The Sideways Guide To Love (EP)

Bravesoul

Bravesoul, 2011

http://www.bravesoulofficial.com

REVIEW BY: Melanie Love

ORIGINALLY PUBLISHED: 03/16/2012

I can’t resist a band from my hometown of Los Angeles who possess an excellent combination of timeless grooves and cool lyrics. Bravesoul fits all those criteria and then some, and their debut EP, The Sideways Guide To Love, would slot in easily on any alternative rock station.

These guys – singer-songwriter-guitarist Marty Rod, bassist/songwriter Eric Noble, and drummer Jason Baksh, along with co-producer Peter DiStefano (Porno for Pyros) – have a sound that’s hard to describe, except that it’s infinitely accessible. It’s a great blend of pop catchiness in their choruses, rock backbeats and guitar lines, with a touch of soul thrown in there for good measure. As the EP’s title would give away, this is a batch of love songs, but in a twisty, off-kilter sort of way that gives this material its personality and heart. This is love gone wrong, lovers spying on each other, lovers making promises they can’t keep. These are classic themes, spruced up with shiny instrumentation that makes Bravesoul perfect for today’s charts.bim_ad_daily_vault_print_250

Launching things off is “Heartbreaker,” a solid, soulful ballad that sets the tone for the rest of the EP. I get a tinge of Maroon 5 and the Airborne Toxic Event listening to Bravesoul, but overall, this is a distinctive enough group that they make their own sound on just this short set of songs. Both “Heartbreaker” and “Build It Up” have a sweet pop vibe to them. The latter is the most straightforward love song on this disc, outfitted with flashes of guitar and some bluesy piano. Meanwhile, Marty Rod is a capable vocalist, moving easily from belting out the choruses to a smooth falsetto.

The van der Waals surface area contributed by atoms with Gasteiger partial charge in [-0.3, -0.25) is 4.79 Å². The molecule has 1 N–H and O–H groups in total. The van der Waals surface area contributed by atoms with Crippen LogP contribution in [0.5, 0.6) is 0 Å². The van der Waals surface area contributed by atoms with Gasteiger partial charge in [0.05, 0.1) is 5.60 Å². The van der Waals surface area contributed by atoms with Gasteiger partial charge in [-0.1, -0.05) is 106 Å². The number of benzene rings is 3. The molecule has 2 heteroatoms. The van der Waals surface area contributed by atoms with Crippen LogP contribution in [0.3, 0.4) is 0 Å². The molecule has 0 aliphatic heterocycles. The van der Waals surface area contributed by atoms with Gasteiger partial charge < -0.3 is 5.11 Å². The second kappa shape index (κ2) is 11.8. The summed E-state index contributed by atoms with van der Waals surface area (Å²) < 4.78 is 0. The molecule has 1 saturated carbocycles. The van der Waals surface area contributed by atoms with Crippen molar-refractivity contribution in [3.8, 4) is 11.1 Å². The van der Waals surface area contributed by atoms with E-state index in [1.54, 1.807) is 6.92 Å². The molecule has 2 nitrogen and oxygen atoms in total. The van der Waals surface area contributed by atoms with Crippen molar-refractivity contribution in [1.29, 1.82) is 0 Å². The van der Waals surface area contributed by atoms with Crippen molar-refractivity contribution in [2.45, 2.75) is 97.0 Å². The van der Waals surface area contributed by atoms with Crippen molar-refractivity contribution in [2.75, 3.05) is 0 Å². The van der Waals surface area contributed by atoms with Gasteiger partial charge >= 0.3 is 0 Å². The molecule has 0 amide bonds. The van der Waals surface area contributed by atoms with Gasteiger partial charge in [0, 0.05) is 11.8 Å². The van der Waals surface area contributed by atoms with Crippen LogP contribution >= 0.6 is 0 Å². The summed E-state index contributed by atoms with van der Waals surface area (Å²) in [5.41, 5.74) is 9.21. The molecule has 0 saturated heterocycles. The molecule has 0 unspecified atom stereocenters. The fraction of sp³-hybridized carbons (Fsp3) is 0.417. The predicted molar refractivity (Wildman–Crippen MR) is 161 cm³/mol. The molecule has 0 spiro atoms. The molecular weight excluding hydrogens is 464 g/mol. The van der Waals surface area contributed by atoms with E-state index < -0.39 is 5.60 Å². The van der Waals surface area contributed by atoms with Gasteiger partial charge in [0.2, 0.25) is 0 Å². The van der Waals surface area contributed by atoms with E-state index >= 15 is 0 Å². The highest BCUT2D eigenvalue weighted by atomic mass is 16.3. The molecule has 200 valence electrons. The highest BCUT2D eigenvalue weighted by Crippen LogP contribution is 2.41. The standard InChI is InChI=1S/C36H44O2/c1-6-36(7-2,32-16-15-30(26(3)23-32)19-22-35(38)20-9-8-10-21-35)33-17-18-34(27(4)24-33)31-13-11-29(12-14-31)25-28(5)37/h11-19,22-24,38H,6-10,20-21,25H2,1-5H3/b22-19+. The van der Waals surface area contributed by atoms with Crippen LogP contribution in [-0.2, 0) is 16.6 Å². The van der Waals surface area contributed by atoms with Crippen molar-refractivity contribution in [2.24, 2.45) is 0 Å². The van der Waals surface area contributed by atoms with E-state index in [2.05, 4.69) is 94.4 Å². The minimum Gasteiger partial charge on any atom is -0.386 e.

But the real highlight of The Sideways Guide To Love is “Keyhole,” which is already garnering viral attention. Rod’s vocals take on a deeper, more distinctive tone on this ominous cut, which describes a suspicious lover driven to spy on his significant other. The whole song is brimming with a nervous energy, which comes out in the skittering guitars and Rod’s soaring vocals. When he sings, “I know you’ve got a little secret / I know your dirty little secret,” it’s haunting and full of promise. Bravesoul creates universes in this one track, and I can see this one lighting up the rock charts. If you listen to one song by this group, make it this one. “Keyhole” is also where I got my Airborne Toxic Event connection; it’s got that sort of dark underbelly and grit that made “Sometime Around Midnight” such a wide hit.

Next up, “Promise You” steps back a bit from the dark energy of “Keyhole,” but it’s still a lovely pop song, powered along by Baksh’s straightforward drumming and Rod’s effortless vocals. Meanwhile, Bravesoul closes things out on a strong note with “Trouble,” a catchy ode to bad, bad love: “Yeah, they told me you were trouble / But you don’t look like trouble to me,” Rod sings on the indelible chorus as the instrumentation flashes around him, building to an energetic close.

The Sideways Guide To Love is an excellent glimpse into a band that I predict can make a splash as the year in music unfolds. Check out Bravesoul, and not just because they’re representing my hometown. This is a catchy and soulful group of songs and you’ll be drawn in from the first note.

Rating: A-

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© 2012 Melanie Love and The Daily Vault. All rights reserved. Review or any portion may not be reproduced without written permission. Cover art is the intellectual property of Bravesoul, and is used for informational purposes only.